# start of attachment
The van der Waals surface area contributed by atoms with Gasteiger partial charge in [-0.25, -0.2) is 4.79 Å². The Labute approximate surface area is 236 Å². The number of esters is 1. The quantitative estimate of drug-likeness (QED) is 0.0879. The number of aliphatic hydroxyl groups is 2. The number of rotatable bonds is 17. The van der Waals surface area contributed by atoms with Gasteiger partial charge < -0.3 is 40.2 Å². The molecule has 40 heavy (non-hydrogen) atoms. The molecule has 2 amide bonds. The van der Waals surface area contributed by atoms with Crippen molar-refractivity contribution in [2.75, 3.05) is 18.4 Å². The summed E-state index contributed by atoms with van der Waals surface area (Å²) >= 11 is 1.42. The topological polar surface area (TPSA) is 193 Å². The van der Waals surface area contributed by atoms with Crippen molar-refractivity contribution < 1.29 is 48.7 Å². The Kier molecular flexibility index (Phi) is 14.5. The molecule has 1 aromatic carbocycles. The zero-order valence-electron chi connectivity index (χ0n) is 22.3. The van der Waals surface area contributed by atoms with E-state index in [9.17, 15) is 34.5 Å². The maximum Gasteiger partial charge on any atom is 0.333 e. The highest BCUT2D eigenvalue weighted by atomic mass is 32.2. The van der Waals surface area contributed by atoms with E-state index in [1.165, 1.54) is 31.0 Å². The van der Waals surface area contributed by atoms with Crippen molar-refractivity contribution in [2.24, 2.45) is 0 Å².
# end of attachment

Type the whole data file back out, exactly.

The van der Waals surface area contributed by atoms with Gasteiger partial charge in [-0.25, -0.2) is 4.79 Å². The Labute approximate surface area is 236 Å². The number of esters is 1. The quantitative estimate of drug-likeness (QED) is 0.0879. The number of aliphatic hydroxyl groups is 2. The number of rotatable bonds is 17. The van der Waals surface area contributed by atoms with Gasteiger partial charge < -0.3 is 40.2 Å². The molecule has 40 heavy (non-hydrogen) atoms. The molecule has 2 amide bonds. The van der Waals surface area contributed by atoms with Crippen molar-refractivity contribution in [2.75, 3.05) is 18.4 Å². The summed E-state index contributed by atoms with van der Waals surface area (Å²) >= 11 is 1.42. The topological polar surface area (TPSA) is 193 Å². The van der Waals surface area contributed by atoms with Crippen molar-refractivity contribution < 1.29 is 48.7 Å². The Kier molecular flexibility index (Phi) is 14.5. The molecule has 1 aromatic carbocycles. The zero-order valence-electron chi connectivity index (χ0n) is 22.3. The van der Waals surface area contributed by atoms with E-state index in [9.17, 15) is 34.5 Å². The maximum Gasteiger partial charge on any atom is 0.333 e. The highest BCUT2D eigenvalue weighted by atomic mass is 32.2. The van der Waals surface area contributed by atoms with E-state index in [1.165, 1.54) is 31.0 Å². The van der Waals surface area contributed by atoms with Crippen molar-refractivity contribution in [2.24, 2.45) is 0 Å².